You may be thinking, “oh, goodness… not another what it’s like to be a woman in tech piece.” Maybe you’re tired of hearing about women in tech from women in tech or you, like me, believe there are plenty of other topics that could benefit from the expertise of women in tech, like what we spend our days doing, how we specifically contribute to the growth of our companies and our industry, etc. I mean… of course more women should be included in panels, interviews, and publications where we focus on a topic other than simply having a job and an identity that is not most dominantly represented in our industry.
And yet… there are challenges with being a woman in a male-dominated industry that still require some attention. Networking, for one. Bonding and informal networking that leads to opportunity still happens over pints after work, and while that’s not an uncomfortable situation for me within my own network, it’s not comfortable for everyone. There are still men who won’t take a lunch with a woman for fear of accusations, but those lunches are also where business is done and opportunities are created. And on the flip side, the reason those beers after work might be uncomfortable and there are accusations that come out of lunch is because it still happens that people cross the line in these settings (and more).
To be clear, harassment can happen at any stage in a relationship. It’s not just scary strangers, and it’s not just the first lunch meeting. What I’m talking about here, though, is challenges that arise within traditional networking constructs in particular. Drinks and lunches are just some of the ways we build and deepen our networks in person, and in many ways, networking is still a man’s world. Network structures that advance careers, in terms of both promotions and compensation, favour weak ties and broad network ranges, which are characteristics more common in men’s network’s than in women’s.
Although it’s not the stated purpose, as the largest professional networking platform out there, LinkedIn enables exactly the sorts of networks that rely on casual connections across a broad range of people. The tool itself is set up to show you two options for handing an invitation by default: accept or ignore. There is a way to first find out more about your potential connection by first engaging in discussion, but the option is buried in the “manage invitations” interface (it’s not even accessible from the potential connection’s profile unless you have InMail), which encourages people to hit accept if they’d rather find out whether the connection is worthwhile than ignore the invitation entirely.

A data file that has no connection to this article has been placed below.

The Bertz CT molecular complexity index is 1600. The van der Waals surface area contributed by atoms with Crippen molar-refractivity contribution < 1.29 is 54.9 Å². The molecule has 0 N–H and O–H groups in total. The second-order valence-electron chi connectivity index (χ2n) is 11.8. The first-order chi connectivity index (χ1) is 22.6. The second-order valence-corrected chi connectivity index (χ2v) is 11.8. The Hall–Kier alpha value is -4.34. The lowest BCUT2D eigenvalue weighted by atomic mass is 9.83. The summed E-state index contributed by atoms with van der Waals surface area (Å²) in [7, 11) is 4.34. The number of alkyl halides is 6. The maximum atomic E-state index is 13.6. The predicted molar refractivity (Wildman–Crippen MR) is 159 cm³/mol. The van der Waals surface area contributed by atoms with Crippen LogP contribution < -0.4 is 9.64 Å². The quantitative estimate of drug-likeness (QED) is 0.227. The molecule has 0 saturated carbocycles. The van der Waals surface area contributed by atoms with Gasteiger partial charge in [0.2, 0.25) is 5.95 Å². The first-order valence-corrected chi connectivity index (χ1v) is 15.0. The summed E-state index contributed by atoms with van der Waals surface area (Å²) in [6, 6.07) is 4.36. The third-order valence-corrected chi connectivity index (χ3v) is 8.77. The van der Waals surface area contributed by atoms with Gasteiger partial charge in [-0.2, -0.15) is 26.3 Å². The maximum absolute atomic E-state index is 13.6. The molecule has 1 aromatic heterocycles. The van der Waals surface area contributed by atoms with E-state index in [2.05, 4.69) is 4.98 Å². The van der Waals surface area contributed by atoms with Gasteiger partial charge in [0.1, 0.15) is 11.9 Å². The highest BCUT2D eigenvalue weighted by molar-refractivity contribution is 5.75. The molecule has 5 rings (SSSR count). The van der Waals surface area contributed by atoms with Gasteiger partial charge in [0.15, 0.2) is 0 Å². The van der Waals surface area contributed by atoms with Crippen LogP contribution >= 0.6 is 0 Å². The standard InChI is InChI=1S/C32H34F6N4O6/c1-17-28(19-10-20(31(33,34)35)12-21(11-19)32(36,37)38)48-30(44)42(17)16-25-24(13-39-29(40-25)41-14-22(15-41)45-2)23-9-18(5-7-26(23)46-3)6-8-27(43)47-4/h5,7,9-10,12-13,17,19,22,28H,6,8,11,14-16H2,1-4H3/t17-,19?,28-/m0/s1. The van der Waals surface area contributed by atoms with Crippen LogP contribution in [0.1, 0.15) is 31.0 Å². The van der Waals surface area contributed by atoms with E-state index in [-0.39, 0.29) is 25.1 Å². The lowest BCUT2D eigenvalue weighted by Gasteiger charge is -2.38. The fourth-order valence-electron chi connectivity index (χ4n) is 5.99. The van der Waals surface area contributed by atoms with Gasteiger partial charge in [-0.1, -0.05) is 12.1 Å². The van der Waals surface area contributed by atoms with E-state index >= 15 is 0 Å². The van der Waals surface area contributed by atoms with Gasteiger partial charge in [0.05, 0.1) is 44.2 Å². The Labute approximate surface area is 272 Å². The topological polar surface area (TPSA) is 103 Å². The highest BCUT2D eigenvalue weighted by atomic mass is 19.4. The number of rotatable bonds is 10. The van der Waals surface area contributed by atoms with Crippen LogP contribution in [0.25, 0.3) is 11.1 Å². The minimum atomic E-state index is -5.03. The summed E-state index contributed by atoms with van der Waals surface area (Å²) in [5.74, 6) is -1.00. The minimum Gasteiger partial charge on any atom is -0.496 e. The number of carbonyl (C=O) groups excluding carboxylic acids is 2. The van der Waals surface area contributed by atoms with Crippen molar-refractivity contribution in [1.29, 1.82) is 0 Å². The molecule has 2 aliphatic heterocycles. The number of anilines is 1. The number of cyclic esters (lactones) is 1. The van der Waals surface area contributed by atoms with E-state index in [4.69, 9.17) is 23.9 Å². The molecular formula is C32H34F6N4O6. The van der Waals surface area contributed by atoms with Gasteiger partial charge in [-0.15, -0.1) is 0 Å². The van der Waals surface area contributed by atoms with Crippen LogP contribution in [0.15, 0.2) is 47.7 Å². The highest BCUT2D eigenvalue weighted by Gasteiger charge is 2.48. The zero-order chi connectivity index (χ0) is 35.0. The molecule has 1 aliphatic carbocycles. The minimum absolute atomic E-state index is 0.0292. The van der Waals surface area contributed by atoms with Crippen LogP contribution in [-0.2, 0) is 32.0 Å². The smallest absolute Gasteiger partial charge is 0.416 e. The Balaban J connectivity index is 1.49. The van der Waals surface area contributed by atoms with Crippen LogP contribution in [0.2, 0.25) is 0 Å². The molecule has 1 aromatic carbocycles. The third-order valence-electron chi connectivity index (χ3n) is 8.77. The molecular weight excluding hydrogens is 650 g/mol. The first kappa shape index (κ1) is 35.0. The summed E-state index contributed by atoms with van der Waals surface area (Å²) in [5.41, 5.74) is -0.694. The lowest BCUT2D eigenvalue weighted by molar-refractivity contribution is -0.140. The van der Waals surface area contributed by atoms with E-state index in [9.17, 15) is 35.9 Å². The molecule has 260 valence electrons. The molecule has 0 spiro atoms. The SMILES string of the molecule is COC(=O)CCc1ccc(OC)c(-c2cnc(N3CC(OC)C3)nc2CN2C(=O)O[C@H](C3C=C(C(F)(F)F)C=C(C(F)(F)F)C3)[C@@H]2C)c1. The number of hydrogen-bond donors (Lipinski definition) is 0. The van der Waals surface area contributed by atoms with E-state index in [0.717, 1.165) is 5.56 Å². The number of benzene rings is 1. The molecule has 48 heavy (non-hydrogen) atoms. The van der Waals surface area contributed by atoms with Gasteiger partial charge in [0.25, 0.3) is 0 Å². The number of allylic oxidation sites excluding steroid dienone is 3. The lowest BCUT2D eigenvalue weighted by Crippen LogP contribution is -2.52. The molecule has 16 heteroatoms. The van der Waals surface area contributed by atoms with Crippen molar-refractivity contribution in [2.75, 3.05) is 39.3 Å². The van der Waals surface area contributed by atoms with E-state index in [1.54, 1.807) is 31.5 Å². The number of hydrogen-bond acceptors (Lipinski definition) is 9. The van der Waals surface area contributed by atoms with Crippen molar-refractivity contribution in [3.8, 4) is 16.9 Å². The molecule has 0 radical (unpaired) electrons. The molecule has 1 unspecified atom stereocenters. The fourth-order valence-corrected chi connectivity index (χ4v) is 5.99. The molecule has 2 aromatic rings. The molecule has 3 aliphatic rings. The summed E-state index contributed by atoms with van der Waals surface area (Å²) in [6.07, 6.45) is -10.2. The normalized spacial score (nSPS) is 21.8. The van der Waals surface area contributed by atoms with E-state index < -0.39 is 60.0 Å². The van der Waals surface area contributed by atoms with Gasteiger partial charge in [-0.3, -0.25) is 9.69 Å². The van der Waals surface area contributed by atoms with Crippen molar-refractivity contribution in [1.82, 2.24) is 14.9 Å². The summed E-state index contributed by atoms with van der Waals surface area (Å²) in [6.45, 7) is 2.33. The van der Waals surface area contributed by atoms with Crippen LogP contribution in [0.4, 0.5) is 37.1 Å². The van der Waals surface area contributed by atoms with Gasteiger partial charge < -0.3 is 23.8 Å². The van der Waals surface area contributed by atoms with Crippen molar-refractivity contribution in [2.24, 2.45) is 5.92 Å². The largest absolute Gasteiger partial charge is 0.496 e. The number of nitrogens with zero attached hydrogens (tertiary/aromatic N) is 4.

There are speakers and experts who advise accepting all invitations for a variety of good reasons, with only a couple of caveats (i.e., say no to people you don’t like and competitors). The LinkedIn Open Networker (LION) approach is about accepting most new invitations as an opportunity to broaden a network as much as possible. This is the kind of loose and broad connection I referred to previously, and can be particularly beneficial within certain professions that rely on this sort of network very heavily (recruiters come to mind).
There are differing camps about who we should and shouldn’t connect with. Some are a bit exclusive (think: what can they do for me), some are selective (think: how can we help each other), and some are anything-goes (think: the more the merrier). In my own experience, I have found tremendous value in my approach to more purposeful networking, but my own definition of success is not traditional, and I’ve definitely struggled in more traditional environments. In the second post in this series, I write about my own experience with LinkedIn and how I use it to network in a way that’s authentic to me (and what I learned when I strayed from that approach).
In the meantime… how do you work your networking magic? Do you avoid one on one meetings with the opposite gender? Do you accept every invite?